If Money Is Tight, You Should Focus Only on One Savings Goal
You may not have the luxury of spreading yourself thin
One goal pursued obsessively is better than five goals with weak commitment.
Especially if money is tight right now.
Read to the end of this article to learn:
How people struggling to make ends meet can save money by focusing on a single savings goal.
A framing technique that higher-income people can use to achieve multiple savings goals at the same time.
When it comes to savings goals, “the fewer, the better”
When you read personal finance articles, you get bombarded with advice on the importance of building a savings plan for all your financial priorities, from retirement planning to a 30-day emergency fund.
But what if you have $400 left each month after paying your basic living expenses?
Is it realistic you will avoid all discretionary spending and split that $400 up to achieve five different savings goals?
Would you be better off focusing your limited resources on one savings goal?
When I frame the question in that way, it seems intuitive that focusing on a single savings goal is the better option. That is precisely what a 2011 research paper found; when money is tight, focusing on a single savings goal increases the odds of following through on your plans to save money.
The researchers ran an experiment where employees were encouraged by their employer to think about pursuing multiple savings goals like retirement, house repairs, and saving for a child’s education vs. a single goal.
The employees who were encouraged to save for a single goal saved significantly more money over the next six months.
In a follow-up study, participants were given a hypothetical situation where they needed to spend $3,800 per month on basic living expenses like food and shelter. They were then split into two groups;
The first group with monthly take-home pay of $4,200.
The second group with monthly take-home pay of $5,000.
Each group was randomly assigned to save a total of $300 per month, either for a single goal or multiple goals.
For the lower-income group, when assigned to save for a single savings goal, they were much more likely to save the $300.
It’s not a matter of having the money or not; in either case, they have $400 of disposable income and are being asked to save $300.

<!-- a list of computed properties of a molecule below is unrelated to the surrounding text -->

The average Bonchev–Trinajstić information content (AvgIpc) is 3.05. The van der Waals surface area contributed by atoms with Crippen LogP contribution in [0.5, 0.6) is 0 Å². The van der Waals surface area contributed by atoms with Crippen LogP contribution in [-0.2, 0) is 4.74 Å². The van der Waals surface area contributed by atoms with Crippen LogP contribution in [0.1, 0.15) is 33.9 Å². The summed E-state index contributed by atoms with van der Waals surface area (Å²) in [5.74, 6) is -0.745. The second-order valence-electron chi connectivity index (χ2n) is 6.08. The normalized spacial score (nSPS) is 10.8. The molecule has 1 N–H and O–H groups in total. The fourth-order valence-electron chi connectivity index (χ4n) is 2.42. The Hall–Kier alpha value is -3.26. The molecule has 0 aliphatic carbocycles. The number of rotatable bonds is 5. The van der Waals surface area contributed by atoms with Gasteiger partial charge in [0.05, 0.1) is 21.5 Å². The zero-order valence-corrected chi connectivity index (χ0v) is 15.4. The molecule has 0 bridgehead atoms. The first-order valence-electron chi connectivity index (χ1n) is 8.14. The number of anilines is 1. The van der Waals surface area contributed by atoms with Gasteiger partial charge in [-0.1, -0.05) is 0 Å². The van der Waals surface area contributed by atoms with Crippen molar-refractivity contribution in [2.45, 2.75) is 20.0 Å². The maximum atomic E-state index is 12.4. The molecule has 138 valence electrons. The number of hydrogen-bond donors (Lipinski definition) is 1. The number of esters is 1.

Living on a tight budget is stressful. Being reminded of all the different goals competing for your $400 is overwhelming and keeps you constantly thinking about saving but not actually following through.
But, a single savings goal like building an emergency fund feels obtainable.
As the researchers put it, focusing on one goal moves from a “deliberative” mindset, where you’re stuck in thinking about it, to an implementation mindset, where you stop thinking and start saving.
Having financial focus simplifies, helps you prioritize, and, most importantly, helps you take action when money is tight.
How to achieve multiple goals as your income increases
As your disposable income increases, you are in a better position to pursue multiple savings goals at once.
But the key to success might be to trick your brain into thinking that you don’t have multiple savings goals but different components of a single savings goal: increase your financial well-being.
The researchers in the paper I referenced above conducted a follow-up study that found that how we frame multiple financial goals greatly impacts our follow-through.
Participants were all reminded of the importance of achieving three specific savings goals:
Saving for children’s education.
Paying for future house repairs.
Then, participants were divided into three groups which each received a different framing on how to achieve these goals;
Group one received a simple reminder of the importance of all three goals.
Group two, where these goals were framed as competing with each other. Participants in this group were told, “One of the challenges consumers face is that different savings goals ‘compete’ with one another. For example, every dollar you save for retirement is a dollar you can’t save for your children’s education or future housing.”
Group three, where these goals were framed as integrated parts of a single goal. Participants in group three were told, “Although it can seem like different savings goals ‘compete’ with one another, the fact is that they all serve toward your overall goal of achieving future financial well-being.”
If you’ve been paying attention, you can probably guess that group three saved significantly more money than groups one and two. In fact, their savings were almost identical to the group in the previous study, who were told to focus only on a single goal.
It all has to do with how the decision to save was framed. When people view saving for retirement and house repairs as part of one larger goal of increasing financial well-being, they can more easily get out of their own heads and put their savings plans into action.
If money is tight, find the most important savings goal you can—like building a cash emergency fund—and focus on that goal with great intensity.
As your income increases and you have more money left after paying your basic living expenses, reframe the idea of pursuing multiple savings goals. Don’t think about these goals as “competing” with each other but as smaller components of the larger goal of your financial success.
No matter how many financial goals you have, thinking of them as all working towards one purpose can move you from overthinking to taking action.
What do you think? Have you ever felt overwhelmed by having too many financial goals? Have you ever tried reframing these goals as components of a larger, single goal?
Let me know in the comments.
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This article is for informational purposes only. It should not be considered Financial or Legal Advice. Not all information will be accurate. Consult a financial professional before making any major financial decisions.